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Bollywood’s Haiku Bloom

Crisp, nuanced and noticeable, short films are much in vogue

Bollywood’s Haiku Bloom
Tiny Troves
Bollywood’s Haiku Bloom

For Nagraj Manjule, making Pawsacha Nibandha (An Essay of the Rain) was a long overdue dream, one that was realised only after he had made Sairat. Why a short film after a phenomenal full-length hit, one may well ask. Such interrogations could be missing the point completely. “I think short films are a completely different language,” says FTII alumnus Payal Kap­adia, whose 13-minute short film, Aft­ernoon Clouds, competed at Cannes last year. “They are perhaps closer to poetry than the longer format. It is like comparing a poem to a novel rat­her than a short story. The approach is totally different. I don’t really see it as a means to an end but an end in ­itself.”

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So, this could be one of the reasons why, despite his record-breaking success in the feature film format, Manjule chose a short film to tell his next story. Also, even though short-film is still an intimate genre—with limited outreach and viability in the strict commercial sense, the landscape has unmistakably opened up. A blossoming of film-festival culture across the globe coupled with the coming up of digital platforms that showcase ­diverse content has changed the scene.

(Clockwise from top left) Juice, Chutney, Afternoon Clouds, Khujli

In recent years, Indian short films such as Chutney, Ahilya, Chhuri, Anukul, Girgit, Khujli, Kheer and The Thought of You have explored various themes, ranging from robots, to kink, to marital discord. Several such films have been travelling the world, from festival to festival. A few of them have even passed perhaps the most legit viability test today—going viral.

It appears that a number of directors, actors and producers in India are doing what they can to nurture the format. The section for shorts in the Mumbai Academy of Moving Images (MAMI) film festival too received great response this year. A significant change is also in store: there are talks of international broadcasters bringing short films to TV in India through a new channel. Hopefully, you’ll be able to watch Manjule’s Pawsacha Nibandha, which also won a National award this year, on TV soon.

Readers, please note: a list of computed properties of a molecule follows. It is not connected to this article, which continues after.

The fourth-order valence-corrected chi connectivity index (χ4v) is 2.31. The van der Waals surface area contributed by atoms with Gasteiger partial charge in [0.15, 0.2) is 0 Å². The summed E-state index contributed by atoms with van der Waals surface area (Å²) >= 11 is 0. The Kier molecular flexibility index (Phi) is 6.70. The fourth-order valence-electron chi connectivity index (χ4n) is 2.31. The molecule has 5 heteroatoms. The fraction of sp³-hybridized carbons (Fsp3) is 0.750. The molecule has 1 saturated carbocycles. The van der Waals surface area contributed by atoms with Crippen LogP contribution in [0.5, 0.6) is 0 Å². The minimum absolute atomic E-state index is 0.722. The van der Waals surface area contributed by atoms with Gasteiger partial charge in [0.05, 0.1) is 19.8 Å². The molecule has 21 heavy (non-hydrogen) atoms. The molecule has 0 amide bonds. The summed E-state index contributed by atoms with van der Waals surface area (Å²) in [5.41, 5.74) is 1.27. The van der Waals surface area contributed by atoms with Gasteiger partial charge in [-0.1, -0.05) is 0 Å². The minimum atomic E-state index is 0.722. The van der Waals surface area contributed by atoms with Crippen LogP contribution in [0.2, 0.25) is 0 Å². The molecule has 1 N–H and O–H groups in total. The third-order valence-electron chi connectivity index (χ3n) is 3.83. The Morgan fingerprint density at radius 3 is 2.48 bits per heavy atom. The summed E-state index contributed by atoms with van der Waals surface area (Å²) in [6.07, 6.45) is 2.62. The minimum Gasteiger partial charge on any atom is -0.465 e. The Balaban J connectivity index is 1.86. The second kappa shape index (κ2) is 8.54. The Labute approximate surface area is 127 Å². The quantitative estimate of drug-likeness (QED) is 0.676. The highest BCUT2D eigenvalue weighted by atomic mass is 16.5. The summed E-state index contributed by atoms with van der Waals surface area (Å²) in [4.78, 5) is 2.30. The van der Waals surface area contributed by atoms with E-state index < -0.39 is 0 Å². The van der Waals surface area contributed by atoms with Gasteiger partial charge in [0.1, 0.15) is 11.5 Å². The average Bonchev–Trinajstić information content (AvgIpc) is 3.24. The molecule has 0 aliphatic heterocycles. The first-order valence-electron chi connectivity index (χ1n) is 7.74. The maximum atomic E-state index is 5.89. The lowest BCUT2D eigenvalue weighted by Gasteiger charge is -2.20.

“The film comes from my experience of the rain. I am glad that it has rec­eived national recognition with the award. It was made on a much bigger budget than an average short film,” says Manjule.


He mentions that nothing major had happened with his previous short film Pistulya (also a national award winner). He is yet to hand over Pawsacha Nibandha to any of the digital platforms and is contemplating more festival rounds, “but I am not averse to any medium or any format,” he adds. He speaks about how he just had to make this one: “The story had stayed with me for so many years, I had thought of it when I was making Fandry, but I could not do it then. Often one thinks of a subject but then it fizzles out. What stays with you for a long time ­deserves to be made.”

Filmmaker Neeraj Ghaywan, who made the acclaimed Masaan, echoes similar sentiments. He recently made a short film titled Juice, with Shefali Shah in the lead. “People ask why make a short film after a feature film, because they think it’s just a stepping stone to longer features. But all filmmakers make short films the world over. This is not for money or commercial returns. This is for the autonomy that it gives me,” says Ghaywan, adding that some producers also look at short films as surrogate marketing or a brand-building exercise. Juice takes place at a middle class house party where men casually discuss Donald Trump’s presidential victory over drinks and snacks and women prepare those snacks and meal in the kitchen without a fan.

Rammat Gammat

Short films can do for filmmakers what features probably can’t—give them space enough to explore something micro, a small incident or an idea with nuanced detailing and sharp focus. “The format frees you from the commercial constraints. You can stick to your ideas of pure cinema,” says filmmaker Ajitpal Singh. His short film Rammat Gammat tells the story of two best fri­ends who love football and go through a tough lesson when the richer friend gets football shoes. The film is shot in rural Gujarat in rains and the lead actors are actual football players. “I think films shouldn’t be treated as shorts or features. Shorts also demand the same amount of preparation as features. In a way, they’re more challenging because by the time the whole crew starts working in harmony, the shooting is over, so you need to have a solid pre-production and a lengthy brainstorming session with the whole crew.”